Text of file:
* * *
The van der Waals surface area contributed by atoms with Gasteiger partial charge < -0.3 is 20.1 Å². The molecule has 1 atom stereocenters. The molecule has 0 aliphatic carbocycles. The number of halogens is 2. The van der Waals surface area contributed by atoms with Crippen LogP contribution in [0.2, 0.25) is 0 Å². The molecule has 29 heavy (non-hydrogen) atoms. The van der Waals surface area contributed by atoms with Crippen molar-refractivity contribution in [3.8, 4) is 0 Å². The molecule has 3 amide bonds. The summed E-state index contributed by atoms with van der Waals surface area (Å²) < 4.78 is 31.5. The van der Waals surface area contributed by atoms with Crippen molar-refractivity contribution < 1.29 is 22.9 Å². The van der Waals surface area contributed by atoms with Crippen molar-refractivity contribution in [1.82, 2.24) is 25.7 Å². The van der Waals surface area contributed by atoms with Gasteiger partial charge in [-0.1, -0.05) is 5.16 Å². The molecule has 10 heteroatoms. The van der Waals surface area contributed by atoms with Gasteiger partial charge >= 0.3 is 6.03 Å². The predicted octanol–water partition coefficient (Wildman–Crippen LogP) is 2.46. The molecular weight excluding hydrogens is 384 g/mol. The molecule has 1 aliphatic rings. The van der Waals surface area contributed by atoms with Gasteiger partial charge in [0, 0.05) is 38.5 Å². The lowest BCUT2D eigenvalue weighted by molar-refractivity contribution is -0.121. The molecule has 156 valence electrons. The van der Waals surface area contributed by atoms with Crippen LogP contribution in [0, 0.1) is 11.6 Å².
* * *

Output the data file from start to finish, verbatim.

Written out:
The van der Waals surface area contributed by atoms with Gasteiger partial charge < -0.3 is 20.1 Å². The molecule has 1 atom stereocenters. The molecule has 0 aliphatic carbocycles. The number of halogens is 2. The van der Waals surface area contributed by atoms with Crippen LogP contribution in [0.2, 0.25) is 0 Å². The molecule has 29 heavy (non-hydrogen) atoms. The van der Waals surface area contributed by atoms with Crippen molar-refractivity contribution in [3.8, 4) is 0 Å². The molecule has 3 amide bonds. The summed E-state index contributed by atoms with van der Waals surface area (Å²) < 4.78 is 31.5. The van der Waals surface area contributed by atoms with Crippen molar-refractivity contribution < 1.29 is 22.9 Å². The van der Waals surface area contributed by atoms with Crippen molar-refractivity contribution in [1.82, 2.24) is 25.7 Å². The van der Waals surface area contributed by atoms with Gasteiger partial charge in [-0.1, -0.05) is 5.16 Å². The molecule has 10 heteroatoms. The van der Waals surface area contributed by atoms with Gasteiger partial charge >= 0.3 is 6.03 Å². The predicted octanol–water partition coefficient (Wildman–Crippen LogP) is 2.46. The molecular weight excluding hydrogens is 384 g/mol. The molecule has 1 aliphatic rings. The van der Waals surface area contributed by atoms with Gasteiger partial charge in [0, 0.05) is 38.5 Å². The lowest BCUT2D eigenvalue weighted by molar-refractivity contribution is -0.121. The molecule has 156 valence electrons. The van der Waals surface area contributed by atoms with Crippen LogP contribution in [0, 0.1) is 11.6 Å².